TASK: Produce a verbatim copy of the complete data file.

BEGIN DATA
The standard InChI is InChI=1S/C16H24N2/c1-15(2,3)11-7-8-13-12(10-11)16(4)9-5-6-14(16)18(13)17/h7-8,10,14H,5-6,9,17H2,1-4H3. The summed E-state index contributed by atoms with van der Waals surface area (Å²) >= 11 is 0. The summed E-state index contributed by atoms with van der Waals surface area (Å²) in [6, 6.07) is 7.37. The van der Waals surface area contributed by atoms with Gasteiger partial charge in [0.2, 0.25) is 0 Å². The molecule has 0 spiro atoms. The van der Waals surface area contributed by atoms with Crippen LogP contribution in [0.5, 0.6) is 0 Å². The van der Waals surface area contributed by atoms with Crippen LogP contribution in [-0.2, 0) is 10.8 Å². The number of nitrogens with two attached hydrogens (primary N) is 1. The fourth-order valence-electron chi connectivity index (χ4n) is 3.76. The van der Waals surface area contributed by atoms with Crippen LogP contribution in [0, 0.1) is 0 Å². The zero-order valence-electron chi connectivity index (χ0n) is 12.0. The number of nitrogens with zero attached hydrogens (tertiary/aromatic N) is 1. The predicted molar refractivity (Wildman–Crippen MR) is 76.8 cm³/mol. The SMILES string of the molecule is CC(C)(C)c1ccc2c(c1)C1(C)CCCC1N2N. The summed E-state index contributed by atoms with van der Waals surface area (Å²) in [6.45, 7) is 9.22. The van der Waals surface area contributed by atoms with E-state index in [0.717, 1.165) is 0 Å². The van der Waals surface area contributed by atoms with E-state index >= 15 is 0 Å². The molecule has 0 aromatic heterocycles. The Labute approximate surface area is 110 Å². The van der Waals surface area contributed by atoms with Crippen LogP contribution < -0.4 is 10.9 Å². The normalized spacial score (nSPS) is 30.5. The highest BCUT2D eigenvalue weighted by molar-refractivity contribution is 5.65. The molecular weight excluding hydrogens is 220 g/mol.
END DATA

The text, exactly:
The standard InChI is InChI=1S/C16H24N2/c1-15(2,3)11-7-8-13-12(10-11)16(4)9-5-6-14(16)18(13)17/h7-8,10,14H,5-6,9,17H2,1-4H3. The summed E-state index contributed by atoms with van der Waals surface area (Å²) >= 11 is 0. The summed E-state index contributed by atoms with van der Waals surface area (Å²) in [6, 6.07) is 7.37. The van der Waals surface area contributed by atoms with Gasteiger partial charge in [0.2, 0.25) is 0 Å². The molecule has 0 spiro atoms. The van der Waals surface area contributed by atoms with Crippen LogP contribution in [0.5, 0.6) is 0 Å². The van der Waals surface area contributed by atoms with Crippen LogP contribution in [-0.2, 0) is 10.8 Å². The number of nitrogens with two attached hydrogens (primary N) is 1. The fourth-order valence-electron chi connectivity index (χ4n) is 3.76. The van der Waals surface area contributed by atoms with Crippen LogP contribution in [0, 0.1) is 0 Å². The zero-order valence-electron chi connectivity index (χ0n) is 12.0. The number of nitrogens with zero attached hydrogens (tertiary/aromatic N) is 1. The predicted molar refractivity (Wildman–Crippen MR) is 76.8 cm³/mol. The SMILES string of the molecule is CC(C)(C)c1ccc2c(c1)C1(C)CCCC1N2N. The summed E-state index contributed by atoms with van der Waals surface area (Å²) in [6.45, 7) is 9.22. The van der Waals surface area contributed by atoms with E-state index in [0.717, 1.165) is 0 Å². The van der Waals surface area contributed by atoms with E-state index >= 15 is 0 Å². The molecule has 0 aromatic heterocycles. The Labute approximate surface area is 110 Å². The van der Waals surface area contributed by atoms with Crippen LogP contribution < -0.4 is 10.9 Å². The normalized spacial score (nSPS) is 30.5. The highest BCUT2D eigenvalue weighted by molar-refractivity contribution is 5.65. The molecular weight excluding hydrogens is 220 g/mol.